Nautilus College an alternative high school in NSW is offering a fresh approach for young people disengaged from mainstream education, turning tales of truancy into stories of achievement and turning lives around.
COVID19 has forced adult education organisations offering face to face classes to develop new ways of continuing to offer their services. Three organisations share what they learned from the COVID lockdown.
A course in making headstones is inspiring local Indigenous people to craft personalised tributes to their loved ones. The course offers opportunities not just to learn new skills, but to engage in a process of healing.
A mentorship helped Chris Lombardo overcome her fear of public speaking and persuade an audience of philanthropists to fund her projects. She is one of 340 not for profit leaders that The Funding Network has connected with investors.
Victoria’s Learn Locals are crucial in improving adult literacy skills. But teaching literacy is a specialist skill and that there is a shortage of teachers equipped to do the job. A new training program aims to change that.
When the local newspaper office closed its doors in Guyra NSW in 2016, the town’s adult education centre set up a new paper. The Guyra Gazette has proved a hit. And producing it has been a learning experience for everyone involved.
Ghazal Sharhani was depressed and isolated after she arrived in Australia. But taking English classes opened the door to new friendshiips and now Ghazal dreams of a successful future and a career in pathology.
When Chris Roland attended her first class at TAFE SA in 2019 after almost 30 years away from a classroom it was part of a promise she made to herself. It was also the next crucial step in her recovery from domestic violence.
English language teacher Shveta Bhutani uses a closed Facebook group with her adult students to practise English, build friendships and cultural understanding. And it’s a strategy that’s paying off in face to face classes.
Before the coronavirus pandemic Annie Heyes called herself an IT dinosaur. But the lockdown forced her and other members of Wynyard U3A to use digital technology in ways they would never have imagined.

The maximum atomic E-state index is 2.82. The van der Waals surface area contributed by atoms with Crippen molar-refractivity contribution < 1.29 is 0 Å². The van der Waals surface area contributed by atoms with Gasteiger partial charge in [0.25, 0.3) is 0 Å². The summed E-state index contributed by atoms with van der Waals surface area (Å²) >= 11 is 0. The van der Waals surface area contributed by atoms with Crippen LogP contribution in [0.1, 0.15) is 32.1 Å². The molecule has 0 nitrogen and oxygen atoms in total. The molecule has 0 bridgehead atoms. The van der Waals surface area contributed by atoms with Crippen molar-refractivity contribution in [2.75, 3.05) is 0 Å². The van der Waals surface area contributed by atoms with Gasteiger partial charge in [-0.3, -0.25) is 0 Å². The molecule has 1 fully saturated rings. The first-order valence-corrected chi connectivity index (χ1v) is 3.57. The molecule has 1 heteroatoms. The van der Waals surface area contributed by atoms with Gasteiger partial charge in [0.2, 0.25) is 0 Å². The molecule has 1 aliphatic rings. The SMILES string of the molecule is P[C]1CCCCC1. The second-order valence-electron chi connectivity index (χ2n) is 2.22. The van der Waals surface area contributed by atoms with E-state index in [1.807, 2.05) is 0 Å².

A digital literacy training program at the City of Sydney run by NSW TAFE is ensuring that outdoor employees like Glen Freeney can successfully make the transition from manual paper based systems to electronic paperless ones.
The WA government is trying to stem the flow of young people away from rural and regional towns by offering local learning opportunities that give them the skills to stay and work in their communities.
It’s a decade since the Choir of Hard Knocks won our hearts with the uplifting story of how music can turn lives around. Sweet Freedom Singers, a choir of people from all walks of life, and of different abilities, continue the tradition.
Young mums in the Victorian country town of Mildura are learning skills to deal with the challenges of being a young parent and re-engaging in education to help them on the pathway to a brighter future.
For people over 60, driving on our roads today is very different to when they first got their licence. A growing number of older Victorians are signing up for classes to improve their safety and confidence behind the wheel.
The effect of devastating bushfires on Australian towns like Yarloop in WA are focussing attention on the work of community centres and the crucial role they play in disaster preparedness, recovery and rebuilding communities.
Low rates of adult literacy go hand in hand with poorer health and wellbeing. New research highlights how adult literacy programs for Indigenous Australians improves the health of people who’ve taken part.
Having the support and encouragement of a mentor, learning Auslan, and work experience in the hearing world has brought Anita out of her shell. Once uncertain and shy, now she’s excited about her future.
Technology giant Ericsson’s former warehouse is experiencing a new lease of life. Instead of storing new technology the building is an e-waste recycling hub that’s giving local people new opportunities for work and learning.
Adult Learning Australia acknowledges the Traditional Owners of country throughout Australia and recognises their continuing connection to land, waters and community. We pay our respects to them and their cultures; and to elders both past and present.